Destigmatizing Politics: Why we won’t speak up


Image used via Wikimedia Commons under Creative Commons license. Edited by Naisha Roy

Divided we fall. The nation is probably seeing the greatest political divide yet going into the 2020 election. This is making teens more scared than ever to make their voice heard.

Disclaimer: The opinions expressed in this piece belong solely to their respective author(s). They do not necessarily represent the opinions of South Forsyth High School or Forsyth County Schools.

I’m a 16-year-old immigrant girl without citizenship and no way of voting anytime soon; yet with the elections drawing closer, I’m terrified to discuss my political views in public. Almost every discussion recently circles around to the elephant (or donkey) in the room, and I find myself clocking out almost every single time. I’m not the only person with this apprehension; a survey by the BioMed Central revealed that out of 80 teens, a majority experienced physical or emotional distress before and after the 2016 presidential election. Teenagers, the majority of whom can’t even vote yet, are still extremely stressed out due to elections and the state of the nation. With the pandemic and social issues spiraling around the world, political tensions have been higher than ever. As these very teens, we need to discuss the stigma of politics, because we can’t change the future of our nation if we’re scared of it.

Election stress. Results from a survey about the past 2016 election show that regardless of age, gender, or race, most teenagers have a very negative perception of politics. For a nation so inclined for voting, America’s future voters seem to be very apprehensive about the process. (Graph taken from Melissa DeJonckheere’s study on politics under Creative Commons.)

The Political Climate

It’s no secret that Forsyth County, as a whole, leans right in politics. In the 2016 election, 70.6% of Forsyth County citizens voted Republican. This overwhelming majority leads the way to a lot of group polarization and extremist thoughts; conversely, it also leads to Democrats feeling like they can’t speak up. No matter where you lean in politics, it feels like voicing political opinions is only going to lead to criticism. If you lean right, you get called outdated; if you lean left, you get called a snowflake; and if you’re a centrist then you may as well just throw your vote away. In a study by the Pew research center, “75% of Democrats say Republicans are “more closed-minded” than other Americans… A 63% majority of Republicans say that, compared with other Americans, Democrats are “more unpatriotic.”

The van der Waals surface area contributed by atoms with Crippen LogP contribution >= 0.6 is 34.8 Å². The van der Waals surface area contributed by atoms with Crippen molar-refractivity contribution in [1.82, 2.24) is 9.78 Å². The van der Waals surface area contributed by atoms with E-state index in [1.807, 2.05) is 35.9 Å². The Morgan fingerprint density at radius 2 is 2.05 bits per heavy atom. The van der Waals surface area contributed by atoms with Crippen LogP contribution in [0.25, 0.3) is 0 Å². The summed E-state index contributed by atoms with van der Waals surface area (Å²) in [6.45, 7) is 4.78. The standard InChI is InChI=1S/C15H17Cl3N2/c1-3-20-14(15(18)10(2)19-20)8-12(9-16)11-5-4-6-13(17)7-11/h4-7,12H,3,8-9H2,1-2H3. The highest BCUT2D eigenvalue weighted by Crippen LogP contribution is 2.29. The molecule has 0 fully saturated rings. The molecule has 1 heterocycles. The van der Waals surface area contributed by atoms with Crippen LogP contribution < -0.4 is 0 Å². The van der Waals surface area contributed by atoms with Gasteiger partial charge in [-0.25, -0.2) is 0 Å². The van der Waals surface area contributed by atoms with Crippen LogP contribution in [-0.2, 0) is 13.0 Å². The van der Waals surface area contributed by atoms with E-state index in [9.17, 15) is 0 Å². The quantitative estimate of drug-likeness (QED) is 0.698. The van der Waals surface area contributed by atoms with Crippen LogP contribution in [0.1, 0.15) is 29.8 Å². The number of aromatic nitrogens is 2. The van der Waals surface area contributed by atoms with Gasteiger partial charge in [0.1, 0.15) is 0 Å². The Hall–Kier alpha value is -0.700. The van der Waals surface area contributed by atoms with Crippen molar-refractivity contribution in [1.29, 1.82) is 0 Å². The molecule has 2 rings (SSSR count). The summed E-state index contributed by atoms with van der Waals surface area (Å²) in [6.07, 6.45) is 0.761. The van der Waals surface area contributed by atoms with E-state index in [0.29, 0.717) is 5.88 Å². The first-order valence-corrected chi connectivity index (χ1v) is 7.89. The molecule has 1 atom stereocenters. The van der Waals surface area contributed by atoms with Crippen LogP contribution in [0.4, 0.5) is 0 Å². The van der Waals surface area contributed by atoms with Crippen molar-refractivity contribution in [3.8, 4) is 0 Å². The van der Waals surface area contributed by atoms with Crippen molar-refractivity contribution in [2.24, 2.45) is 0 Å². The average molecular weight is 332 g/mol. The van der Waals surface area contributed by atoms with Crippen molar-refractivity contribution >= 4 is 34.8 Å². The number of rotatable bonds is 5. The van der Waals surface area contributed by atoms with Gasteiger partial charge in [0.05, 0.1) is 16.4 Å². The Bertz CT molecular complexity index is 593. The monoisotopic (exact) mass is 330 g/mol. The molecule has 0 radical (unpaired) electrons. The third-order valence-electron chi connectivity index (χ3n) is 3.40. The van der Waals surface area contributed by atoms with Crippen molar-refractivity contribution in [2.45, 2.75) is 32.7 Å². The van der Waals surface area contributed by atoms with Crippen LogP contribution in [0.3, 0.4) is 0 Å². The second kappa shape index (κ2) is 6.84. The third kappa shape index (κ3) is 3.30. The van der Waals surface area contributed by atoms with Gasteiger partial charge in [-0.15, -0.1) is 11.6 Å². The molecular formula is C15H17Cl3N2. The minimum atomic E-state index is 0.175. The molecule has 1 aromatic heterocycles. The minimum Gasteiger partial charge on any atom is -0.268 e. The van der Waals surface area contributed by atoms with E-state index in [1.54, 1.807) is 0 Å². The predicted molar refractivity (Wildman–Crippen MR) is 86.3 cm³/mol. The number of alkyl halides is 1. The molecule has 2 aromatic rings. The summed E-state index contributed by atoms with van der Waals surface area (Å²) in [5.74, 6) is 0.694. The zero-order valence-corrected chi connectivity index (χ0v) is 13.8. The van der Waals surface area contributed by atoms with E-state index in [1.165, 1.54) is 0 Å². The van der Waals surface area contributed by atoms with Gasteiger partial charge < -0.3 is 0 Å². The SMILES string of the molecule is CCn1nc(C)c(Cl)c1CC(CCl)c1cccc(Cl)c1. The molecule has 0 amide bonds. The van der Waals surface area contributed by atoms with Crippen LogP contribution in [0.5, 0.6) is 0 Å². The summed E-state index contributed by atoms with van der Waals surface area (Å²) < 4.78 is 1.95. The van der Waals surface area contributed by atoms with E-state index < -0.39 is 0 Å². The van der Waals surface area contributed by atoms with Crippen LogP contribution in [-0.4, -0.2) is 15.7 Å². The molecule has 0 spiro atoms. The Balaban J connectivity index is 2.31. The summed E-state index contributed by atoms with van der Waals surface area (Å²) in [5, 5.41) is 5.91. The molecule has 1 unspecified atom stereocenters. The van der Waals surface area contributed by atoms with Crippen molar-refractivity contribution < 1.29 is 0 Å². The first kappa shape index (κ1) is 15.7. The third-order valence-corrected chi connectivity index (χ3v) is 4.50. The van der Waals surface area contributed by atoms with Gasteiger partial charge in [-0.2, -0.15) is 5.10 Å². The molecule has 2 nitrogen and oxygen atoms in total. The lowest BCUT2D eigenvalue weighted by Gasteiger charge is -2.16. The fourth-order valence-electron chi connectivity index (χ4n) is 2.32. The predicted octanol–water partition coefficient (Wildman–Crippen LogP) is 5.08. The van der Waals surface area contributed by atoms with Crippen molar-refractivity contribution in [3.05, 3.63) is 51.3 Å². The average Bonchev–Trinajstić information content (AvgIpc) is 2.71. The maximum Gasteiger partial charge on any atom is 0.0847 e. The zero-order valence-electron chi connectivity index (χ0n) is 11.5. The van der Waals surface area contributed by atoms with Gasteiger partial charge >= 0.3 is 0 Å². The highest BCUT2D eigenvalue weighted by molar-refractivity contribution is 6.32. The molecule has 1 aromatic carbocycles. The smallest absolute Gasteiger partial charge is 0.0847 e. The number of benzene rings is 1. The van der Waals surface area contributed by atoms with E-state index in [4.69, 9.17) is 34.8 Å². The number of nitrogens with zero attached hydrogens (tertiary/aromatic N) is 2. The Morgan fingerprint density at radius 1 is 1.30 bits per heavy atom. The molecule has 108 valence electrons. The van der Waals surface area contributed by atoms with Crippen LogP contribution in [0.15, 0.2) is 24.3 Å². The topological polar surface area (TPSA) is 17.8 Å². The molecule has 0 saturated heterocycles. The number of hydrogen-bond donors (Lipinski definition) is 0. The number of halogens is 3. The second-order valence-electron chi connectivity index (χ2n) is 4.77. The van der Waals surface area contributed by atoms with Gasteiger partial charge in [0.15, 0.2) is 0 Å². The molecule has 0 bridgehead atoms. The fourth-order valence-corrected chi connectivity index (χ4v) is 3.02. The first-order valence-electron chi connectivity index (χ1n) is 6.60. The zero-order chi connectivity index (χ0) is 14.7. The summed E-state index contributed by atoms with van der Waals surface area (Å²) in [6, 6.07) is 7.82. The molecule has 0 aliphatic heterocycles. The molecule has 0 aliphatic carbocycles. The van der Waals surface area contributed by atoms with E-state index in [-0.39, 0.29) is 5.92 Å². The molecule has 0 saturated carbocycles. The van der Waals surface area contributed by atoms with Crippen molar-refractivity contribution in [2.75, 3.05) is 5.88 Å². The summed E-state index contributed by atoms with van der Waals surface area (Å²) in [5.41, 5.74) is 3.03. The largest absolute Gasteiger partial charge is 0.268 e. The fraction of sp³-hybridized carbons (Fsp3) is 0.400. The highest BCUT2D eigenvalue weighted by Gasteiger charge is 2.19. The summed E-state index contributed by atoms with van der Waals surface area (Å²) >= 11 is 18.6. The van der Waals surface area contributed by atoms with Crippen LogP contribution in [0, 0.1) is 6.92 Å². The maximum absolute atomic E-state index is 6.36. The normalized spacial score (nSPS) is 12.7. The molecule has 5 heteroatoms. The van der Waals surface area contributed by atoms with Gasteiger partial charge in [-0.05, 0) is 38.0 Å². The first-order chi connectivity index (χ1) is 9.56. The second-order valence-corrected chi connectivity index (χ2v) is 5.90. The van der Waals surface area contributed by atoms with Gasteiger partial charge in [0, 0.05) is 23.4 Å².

Party hostility. These very preconceived notions from a survey from the Pew Research Center detail the root cause of the political hostility in America. So many citizens judge others simply by knowing their political party that political discourse seems farfetched. (“Partisan Antipathy; more intense, more personal” Pew Research Center, Washington, October 17th, 2019 D.C.)

Yet at the same time, these very people also agree that the partisan divide is too large. We’re creating the very problem we’re scared of! We think that the two parties are too divided, yet we build all these preconceived notions about the other party that we can’t even bring ourselves to start mending those bridges. Our own President, regardless of my support level for him, is guilty of this; every tweet seems to have something against the “left” and how they’re so horrible. Regardless of the truth of this, he’s still blaming large sections of the people he leads. It’s easy to blame the other side as a way of rallying people for your party, but ostracizing anyone with the opposite views encourages supporters to do the same. 

I’ve been guilty of this myself; when I see someone waving the banner of the opposing party, I get scared. I start judging them, thinking there’s no way I could ever find myself agreeing with them. And all of this is because of the political climate we live in currently. It’s because it’s a lot easier to see people as just a political affiliation that’s incorrect than it is to see them as real people. But this is just contributing to the toxic environment more than ever. I used to think hostility towards the other side was justified; when someone displayed racist behavior towards me and was waving a banner with the opposite party, I linked the two together inextricably. But you wouldn’t start hating the color red just because someone who was mean to you was wearing it; same goes for political beliefs. And seeing people as more than their political affiliations does make a difference.